Fighting intensifies in eastern Congo, displacing hundreds
For months, Congo has accused neighboring Rwanda of supporting the M23 group – whose origins lie in the region’s ethnic fighting – and powerful voices in the West have openly agreed. Rwanda denies backing the group, which is one of dozens operating in mineral-rich eastern Congo.
At a Nov. 23 summit in Angola, which included the Congolese president and Rwanda’s foreign minister, regional leaders called for a ceasefire in eastern Congo, followed by a withdrawal of rebels from the main towns under M23 control.
The group has said it will leave some of the occupied territories by January 15, but some areas remain under its control and it seeks to capture others from government forces. The M23 has been accused by the United Nations and rights groups of atrocities against civilians.
Kitchanga is a key town because it is on the last open road between the main economic poles of North Kivu, Goma and Butembo. The others were isolated because of the fighting.
Many residents of Kitchanga fled Thursday’s violence.
“We have just experienced the war in Kitchanga, we saw the M23 kill people, we were afraid, that’s why we fled so as not to die too”, says Angélique Mukeshimana. The mother-of-four traveled to a makeshift displacement site on the outskirts of Goma, some 150 kilometers (93 miles) away, leaving behind all her possessions.
The fighting comes days before Pope Francis is due in Kinshasa, Congo’s capital, for a three-day visit. The trip was originally supposed to include a stopover in the east, but the Vatican scrapped it amid mounting violence.
M23 political spokesman Lawrence Kanyuka in a statement on Thursday accused government troops of attacking civilians in Kitchanga and elsewhere, and said the rebel group was “forced to intervene and arrest another genocide”.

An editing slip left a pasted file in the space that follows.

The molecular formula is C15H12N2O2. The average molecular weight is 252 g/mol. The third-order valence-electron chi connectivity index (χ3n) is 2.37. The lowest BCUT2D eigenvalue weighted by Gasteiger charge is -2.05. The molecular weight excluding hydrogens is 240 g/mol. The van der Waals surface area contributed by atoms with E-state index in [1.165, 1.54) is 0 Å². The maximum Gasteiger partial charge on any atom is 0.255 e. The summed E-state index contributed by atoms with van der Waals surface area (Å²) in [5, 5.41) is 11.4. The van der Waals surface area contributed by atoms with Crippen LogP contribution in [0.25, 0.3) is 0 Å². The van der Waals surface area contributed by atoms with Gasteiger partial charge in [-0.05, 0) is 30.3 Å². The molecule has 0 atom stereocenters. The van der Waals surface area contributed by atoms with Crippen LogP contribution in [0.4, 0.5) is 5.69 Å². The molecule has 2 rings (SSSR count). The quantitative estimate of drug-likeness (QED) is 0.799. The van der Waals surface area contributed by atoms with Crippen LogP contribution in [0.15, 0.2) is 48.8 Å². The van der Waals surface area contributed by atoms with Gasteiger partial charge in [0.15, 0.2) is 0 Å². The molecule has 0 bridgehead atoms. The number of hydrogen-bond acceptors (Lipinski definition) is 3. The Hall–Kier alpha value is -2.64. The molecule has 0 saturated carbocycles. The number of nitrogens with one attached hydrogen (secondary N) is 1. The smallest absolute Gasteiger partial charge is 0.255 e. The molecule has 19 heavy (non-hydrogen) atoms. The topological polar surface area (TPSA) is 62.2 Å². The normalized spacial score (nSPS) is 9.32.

A spokesman for a UN peacekeeping mission in Congo said more than 500 civilians took refuge in and around the UN peacekeeping base in Kitchanga, where they received tents, food, water and first aid.
“M23 must cease all hostilities and withdraw from occupied areas,” said Ndeye Khady Lo.
Analysts say the rebel group’s drive to expand is having devastating consequences for civilians.
“If the reports that the group has taken control of Kitchanga (…) are true, it is yet another indication of the group’s territorial ambitions and its apparent reluctance to withdraw,” Daniel Levine-Spound said. , researcher at the Center for Civilians in Conflict. .
“The group’s continued westward expansion also raises fears that the M23 may seek to completely encircle Goma. Sustained international pressure, including on M23 supporters, will be essential to halt the group’s advance,” he said.
Composed largely of Tutsis of Congolese descent, COMMA? The M23 rose to prominence 10 years ago when it seized Goma, on the border with Rwanda. He is part of a long line of rebel groups linked to Rwanda since the 1990s, when the country sought out ethnic Hutu militias, who had fled to Congo after killing Rwandan Tutsis during the genocide.
Mednick reported from Dakar, Senegal. Associated Press reporter Christina Malkia contributed from Kinshasa, Congo.